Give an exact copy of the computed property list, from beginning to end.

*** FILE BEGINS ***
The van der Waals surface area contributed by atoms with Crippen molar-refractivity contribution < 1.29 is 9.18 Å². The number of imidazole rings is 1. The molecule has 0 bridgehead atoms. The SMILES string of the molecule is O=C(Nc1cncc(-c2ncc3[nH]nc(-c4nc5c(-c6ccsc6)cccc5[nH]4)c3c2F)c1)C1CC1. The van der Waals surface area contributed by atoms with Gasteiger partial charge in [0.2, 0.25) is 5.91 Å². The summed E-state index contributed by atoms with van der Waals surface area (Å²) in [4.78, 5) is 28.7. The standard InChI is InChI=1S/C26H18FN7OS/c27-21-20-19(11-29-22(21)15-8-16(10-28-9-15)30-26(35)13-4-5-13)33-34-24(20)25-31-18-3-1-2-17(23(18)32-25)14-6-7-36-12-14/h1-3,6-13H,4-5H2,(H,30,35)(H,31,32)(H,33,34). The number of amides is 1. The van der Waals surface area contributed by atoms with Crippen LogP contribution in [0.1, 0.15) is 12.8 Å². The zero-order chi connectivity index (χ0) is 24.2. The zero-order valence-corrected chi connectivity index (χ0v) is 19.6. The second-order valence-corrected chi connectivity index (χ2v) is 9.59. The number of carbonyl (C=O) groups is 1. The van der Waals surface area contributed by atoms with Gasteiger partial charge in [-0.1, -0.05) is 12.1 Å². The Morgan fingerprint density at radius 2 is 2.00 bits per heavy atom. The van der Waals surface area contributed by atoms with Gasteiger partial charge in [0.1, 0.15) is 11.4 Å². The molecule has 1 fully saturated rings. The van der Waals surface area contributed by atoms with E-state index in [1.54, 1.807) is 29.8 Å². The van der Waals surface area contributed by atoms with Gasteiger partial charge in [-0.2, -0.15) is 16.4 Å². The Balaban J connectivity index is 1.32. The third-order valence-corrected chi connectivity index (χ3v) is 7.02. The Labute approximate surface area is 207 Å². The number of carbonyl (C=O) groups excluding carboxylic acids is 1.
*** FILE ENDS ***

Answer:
The van der Waals surface area contributed by atoms with Crippen molar-refractivity contribution < 1.29 is 9.18 Å². The number of imidazole rings is 1. The molecule has 0 bridgehead atoms. The SMILES string of the molecule is O=C(Nc1cncc(-c2ncc3[nH]nc(-c4nc5c(-c6ccsc6)cccc5[nH]4)c3c2F)c1)C1CC1. The van der Waals surface area contributed by atoms with Gasteiger partial charge in [0.2, 0.25) is 5.91 Å². The summed E-state index contributed by atoms with van der Waals surface area (Å²) in [4.78, 5) is 28.7. The standard InChI is InChI=1S/C26H18FN7OS/c27-21-20-19(11-29-22(21)15-8-16(10-28-9-15)30-26(35)13-4-5-13)33-34-24(20)25-31-18-3-1-2-17(23(18)32-25)14-6-7-36-12-14/h1-3,6-13H,4-5H2,(H,30,35)(H,31,32)(H,33,34). The number of amides is 1. The van der Waals surface area contributed by atoms with Crippen LogP contribution in [0.1, 0.15) is 12.8 Å². The zero-order chi connectivity index (χ0) is 24.2. The zero-order valence-corrected chi connectivity index (χ0v) is 19.6. The second-order valence-corrected chi connectivity index (χ2v) is 9.59. The number of carbonyl (C=O) groups is 1. The van der Waals surface area contributed by atoms with Gasteiger partial charge in [-0.1, -0.05) is 12.1 Å². The Morgan fingerprint density at radius 2 is 2.00 bits per heavy atom. The van der Waals surface area contributed by atoms with Gasteiger partial charge in [0.1, 0.15) is 11.4 Å². The molecule has 1 fully saturated rings. The van der Waals surface area contributed by atoms with E-state index in [1.54, 1.807) is 29.8 Å². The van der Waals surface area contributed by atoms with Gasteiger partial charge in [-0.2, -0.15) is 16.4 Å². The Balaban J connectivity index is 1.32. The third-order valence-corrected chi connectivity index (χ3v) is 7.02. The Labute approximate surface area is 207 Å². The number of carbonyl (C=O) groups excluding carboxylic acids is 1.